In the heart of Prince Edward County’s wine country, originally settled by United Empire Loyalists, Sixty-Six Gilead Distillery is pioneering new territory with spirits distilled in a handmade copper still, filtered and bottled on site. More than just a factory, the property boasts an elegant Second Empire red brick mansion where visitors sample spirits in their newly renovated tasting room.
The classic spirits, however, are given a local twist: Loyalist Gin is flavoured with juniper berries grown on the property. Canadian Pine Vodka is the essence of cottage country cocktails. Vodka made with Canadian rye is smooth with a hint of butterscotch. Sample a taster (a mini cocktail made with just a one-quarter ounce of spirit) on the shaded breezeway surrounded by blossoms. Favourites include the maple leaf cocktail, a delightfully sweet mix of Canadian Pine Vodka, local maple syrup and freshly squeezed lemon, or their Loyalist Gin drink served with house-made tonic.
A former oast house, designed for drying hops, remains on the property from the County’s barley days (1860 to 1890) when some 50,000 bushels of barley were shipped daily to beer brewers in the U.S. Punitive tariffs put an abrupt end to these Canadian imports but the oast house is expected to open this summer as a farmers’ and artisans’ market when current renovations are done. Even more exciting, Sixty-Six Gilead will soon open their first barrel-aged spirit—a rum that has been aged in a barrel made at the on-site cooperage where you can see them being built.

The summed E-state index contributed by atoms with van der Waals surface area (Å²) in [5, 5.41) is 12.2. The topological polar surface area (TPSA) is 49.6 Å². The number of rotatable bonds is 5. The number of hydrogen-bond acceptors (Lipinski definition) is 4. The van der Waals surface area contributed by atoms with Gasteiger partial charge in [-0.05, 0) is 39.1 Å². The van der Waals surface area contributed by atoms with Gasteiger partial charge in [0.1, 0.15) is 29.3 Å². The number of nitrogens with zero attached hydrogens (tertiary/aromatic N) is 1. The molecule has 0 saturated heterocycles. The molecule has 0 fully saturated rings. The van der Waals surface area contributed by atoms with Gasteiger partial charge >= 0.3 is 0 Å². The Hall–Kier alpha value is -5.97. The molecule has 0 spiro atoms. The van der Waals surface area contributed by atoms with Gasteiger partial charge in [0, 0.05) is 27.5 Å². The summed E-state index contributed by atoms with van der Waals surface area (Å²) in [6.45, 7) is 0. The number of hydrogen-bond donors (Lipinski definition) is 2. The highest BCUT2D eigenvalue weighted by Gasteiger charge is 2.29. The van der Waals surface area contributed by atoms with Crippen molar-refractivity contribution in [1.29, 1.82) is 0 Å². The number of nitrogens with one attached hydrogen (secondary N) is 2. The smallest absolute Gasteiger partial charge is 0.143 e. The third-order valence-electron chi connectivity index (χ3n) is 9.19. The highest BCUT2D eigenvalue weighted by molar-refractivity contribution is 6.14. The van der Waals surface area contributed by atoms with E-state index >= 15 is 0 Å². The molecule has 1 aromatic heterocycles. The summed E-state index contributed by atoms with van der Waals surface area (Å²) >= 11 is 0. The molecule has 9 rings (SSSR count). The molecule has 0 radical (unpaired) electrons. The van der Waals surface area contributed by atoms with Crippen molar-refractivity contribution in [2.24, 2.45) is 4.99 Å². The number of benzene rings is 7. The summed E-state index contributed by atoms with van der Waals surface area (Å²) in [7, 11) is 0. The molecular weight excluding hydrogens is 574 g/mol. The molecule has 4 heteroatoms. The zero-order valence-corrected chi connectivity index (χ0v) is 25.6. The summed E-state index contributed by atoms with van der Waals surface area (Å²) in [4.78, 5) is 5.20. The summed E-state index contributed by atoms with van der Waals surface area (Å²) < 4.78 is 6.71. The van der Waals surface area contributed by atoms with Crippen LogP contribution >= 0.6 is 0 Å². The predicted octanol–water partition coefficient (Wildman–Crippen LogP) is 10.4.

As for the creator of the barrels, when Pete Bradford was laid off from his job at a company that made robotics for automobile factories, he cashed in his savings and “spent it all on wood.” After a year of searching, he found a cooperage in Kansas City where he could learn the craft of barrel making, before bringing his expertise back to Prince Edward County.
“I build a barrel from a log,” says Bradford whose innovations are uniquely local. Barrels made from Ontario cherry hickory, ash, beech and maple as well as traditional oak barrels are each labelled with their origins—the woods of local farmers. Severe Canadian winters season the wood quickly, rendering it ready for use in three years instead of five. Using equipment he designed himself, he assembles barrels with skill and brute manpower, eschewing high-tech hydraulics in favour of traditional techniques. “I build a barrel a day,” he says. If visitors would like to take—or roll—one home, barrels are customized with burned oak to suit a customer’s particular needs.